Area of Effect:Â Â Â Â Â Â Â Â Up to 1 creature per level
Saving Throw:Â Â Â Â Â Â Â Neg.
When cast, this spell causes a momentâ€™s distraction in a single creature or a group of targets, during which the caster blinks away and becomes invisible, as the spells of the same name. The nature of the distraction is simple and quick; something along the lines of â€œWhatâ€™s that behind you?â€ or â€œDonâ€™t look now but thereâ€™s a dragon coming this way!â€ are typical. Generally, the exact nature of the distraction doesnâ€™t matter as the spell works on the instincts of the creature, but should the caster know of something that a target would particularly fear a penalty of up to âˆ’4 may apply to the saving throw, at the DMâ€™s option. This spell only works on creatures of Low Intelligence or greater, although they need not share a language with the caster, although this grants a +2 bonus to the save. Regardless of the results of the save, the caster blinks away and becomes invisible, but those who succeed, or those who werenâ€™t targeted see exactly where the caster blinked to, allowing them to put up a chase.
Squelaicheâ€™s Distraction is usually used to escape capture, and as such it functions even if the caster is tied up or held by another creature, so long as they havenâ€™t been silenced. Only the caster and their possessions blink away; manacles, ropes, and other magical restraints are left behind. In addition, if only one creature is targeted, they make their saving throw with a âˆ’6 penalty, although Wisdom defense adjustments apply.
This spell always fails against creatures engaged in combat with the caster, and the distraction does not disrupt spellcasting.
Luckstone (Pr 4; Enchantment/Charm)
Sphere:Â Â Â Â Â Â Â Â Â Â Â Â Â Â Â Â Â Â Â Chaos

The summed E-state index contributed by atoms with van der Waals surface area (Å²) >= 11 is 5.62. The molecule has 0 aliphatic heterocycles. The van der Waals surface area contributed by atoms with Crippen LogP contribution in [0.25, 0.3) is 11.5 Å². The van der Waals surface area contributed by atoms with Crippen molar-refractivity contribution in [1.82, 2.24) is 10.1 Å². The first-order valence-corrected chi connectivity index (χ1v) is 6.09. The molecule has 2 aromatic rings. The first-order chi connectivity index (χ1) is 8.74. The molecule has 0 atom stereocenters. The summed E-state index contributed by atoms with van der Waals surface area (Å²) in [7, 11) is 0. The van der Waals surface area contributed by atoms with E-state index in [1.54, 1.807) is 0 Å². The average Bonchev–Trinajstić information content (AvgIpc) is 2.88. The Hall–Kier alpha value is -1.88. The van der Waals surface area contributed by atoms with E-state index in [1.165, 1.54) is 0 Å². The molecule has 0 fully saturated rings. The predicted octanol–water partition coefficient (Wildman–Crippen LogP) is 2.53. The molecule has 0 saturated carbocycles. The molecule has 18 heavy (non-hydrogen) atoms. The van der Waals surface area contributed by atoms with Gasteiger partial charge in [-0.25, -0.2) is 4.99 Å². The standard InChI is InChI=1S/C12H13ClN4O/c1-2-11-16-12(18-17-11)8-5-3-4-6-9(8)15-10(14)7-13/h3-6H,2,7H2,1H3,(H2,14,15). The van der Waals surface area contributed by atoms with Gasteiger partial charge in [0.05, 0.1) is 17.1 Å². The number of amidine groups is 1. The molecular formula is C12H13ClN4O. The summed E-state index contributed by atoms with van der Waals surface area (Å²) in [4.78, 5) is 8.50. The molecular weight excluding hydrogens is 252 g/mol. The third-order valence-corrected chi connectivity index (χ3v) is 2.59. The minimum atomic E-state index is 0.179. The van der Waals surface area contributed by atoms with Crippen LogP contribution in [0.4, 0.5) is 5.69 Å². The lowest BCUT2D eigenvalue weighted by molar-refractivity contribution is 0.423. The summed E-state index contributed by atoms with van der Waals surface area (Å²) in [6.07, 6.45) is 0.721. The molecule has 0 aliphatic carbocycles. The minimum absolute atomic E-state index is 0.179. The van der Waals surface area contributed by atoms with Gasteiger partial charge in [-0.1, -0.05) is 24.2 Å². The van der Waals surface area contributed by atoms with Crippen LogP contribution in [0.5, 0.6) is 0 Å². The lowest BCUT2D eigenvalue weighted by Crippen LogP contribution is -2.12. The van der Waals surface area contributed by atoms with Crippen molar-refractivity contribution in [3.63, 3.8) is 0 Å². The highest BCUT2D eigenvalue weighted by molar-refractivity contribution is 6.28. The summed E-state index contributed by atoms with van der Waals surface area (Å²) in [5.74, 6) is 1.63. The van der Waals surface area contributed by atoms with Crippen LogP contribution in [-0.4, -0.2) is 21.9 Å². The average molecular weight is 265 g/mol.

Range:Â Â Â Â Â Â Â Â Â Â Â Â Â Â Â Â Â Â Â Â Touch
Components:Â Â Â Â Â Â Â Â Â Â V, S, M
Duration:Â Â Â Â Â Â Â Â Â Â Â Â Â Â Â Â 1 turn/level
Casting Time:Â Â Â Â Â Â Â Â Â 1 turn
Area of Effect:Â Â Â Â Â Â Â Â 1 stone or gem
Saving Throw:Â Â Â Â Â Â Â None
By means of this spell, a gem or smoothly-polished stone can be temporarily enchanted to act as a luckstone. For the duration, any creature carrying this stone on their person gains the benefits of the spell: a +1 (or +5% if applicable) to any checks involving saving, slipping, or dodging, or other situations involving avoiding adverse happenings and chance. The bonus is never applied to attack or damage rolls.
This temporary luckstone can be made permanent with the 8th-level permanency wizard spell, the 7th-level permanency prayer priest spell, or a priest of Squelaiche powerful enough to create magic items.
The material components for this spell are the priestâ€™s holy symbol and a gem of any value or a smoothly polished stone of any sort, which is not consumed in the casting of this spell.
Another great entry, thanks! Curiously, I used a leprechaun in my game last Sunday, after a first appearance at the beginning of the campaign, more than 20 years ago!
The only time I’ve used a leprechaun was to make the priest of Erevan in my Spelljammer campaign a little more humble. ;D
This one still needs cleanup, AD! It’s a favorite and we use it a lot. :)